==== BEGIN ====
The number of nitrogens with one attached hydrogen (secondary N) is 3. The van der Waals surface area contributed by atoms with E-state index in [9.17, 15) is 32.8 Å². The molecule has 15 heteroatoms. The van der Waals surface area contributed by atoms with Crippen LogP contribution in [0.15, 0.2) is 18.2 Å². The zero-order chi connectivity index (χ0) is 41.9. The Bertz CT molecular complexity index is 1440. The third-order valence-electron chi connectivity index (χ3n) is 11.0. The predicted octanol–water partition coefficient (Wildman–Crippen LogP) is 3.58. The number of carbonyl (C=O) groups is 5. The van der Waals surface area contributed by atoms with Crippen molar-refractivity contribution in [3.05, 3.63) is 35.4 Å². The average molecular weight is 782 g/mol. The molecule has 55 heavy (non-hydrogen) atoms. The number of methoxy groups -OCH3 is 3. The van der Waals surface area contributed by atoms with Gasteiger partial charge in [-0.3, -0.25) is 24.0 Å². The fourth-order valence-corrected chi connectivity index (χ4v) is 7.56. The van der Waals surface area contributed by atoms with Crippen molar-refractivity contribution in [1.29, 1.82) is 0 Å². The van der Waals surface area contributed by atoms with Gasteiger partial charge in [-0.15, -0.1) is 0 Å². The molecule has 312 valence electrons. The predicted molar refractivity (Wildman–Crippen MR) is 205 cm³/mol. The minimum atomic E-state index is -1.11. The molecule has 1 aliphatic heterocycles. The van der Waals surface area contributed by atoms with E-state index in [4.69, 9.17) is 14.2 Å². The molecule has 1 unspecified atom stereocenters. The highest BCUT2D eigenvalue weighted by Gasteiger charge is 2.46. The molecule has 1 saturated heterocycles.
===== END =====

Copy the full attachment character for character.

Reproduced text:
The number of nitrogens with one attached hydrogen (secondary N) is 3. The van der Waals surface area contributed by atoms with E-state index in [9.17, 15) is 32.8 Å². The molecule has 15 heteroatoms. The van der Waals surface area contributed by atoms with Crippen LogP contribution in [0.15, 0.2) is 18.2 Å². The zero-order chi connectivity index (χ0) is 41.9. The Bertz CT molecular complexity index is 1440. The third-order valence-electron chi connectivity index (χ3n) is 11.0. The predicted octanol–water partition coefficient (Wildman–Crippen LogP) is 3.58. The number of carbonyl (C=O) groups is 5. The van der Waals surface area contributed by atoms with Crippen molar-refractivity contribution in [3.05, 3.63) is 35.4 Å². The average molecular weight is 782 g/mol. The molecule has 55 heavy (non-hydrogen) atoms. The number of methoxy groups -OCH3 is 3. The van der Waals surface area contributed by atoms with Gasteiger partial charge in [-0.3, -0.25) is 24.0 Å². The fourth-order valence-corrected chi connectivity index (χ4v) is 7.56. The van der Waals surface area contributed by atoms with Crippen molar-refractivity contribution in [1.29, 1.82) is 0 Å². The van der Waals surface area contributed by atoms with Gasteiger partial charge in [-0.15, -0.1) is 0 Å². The molecule has 312 valence electrons. The predicted molar refractivity (Wildman–Crippen MR) is 205 cm³/mol. The minimum atomic E-state index is -1.11. The molecule has 1 aliphatic heterocycles. The van der Waals surface area contributed by atoms with E-state index in [4.69, 9.17) is 14.2 Å². The molecule has 1 unspecified atom stereocenters. The highest BCUT2D eigenvalue weighted by Gasteiger charge is 2.46. The molecule has 1 saturated heterocycles.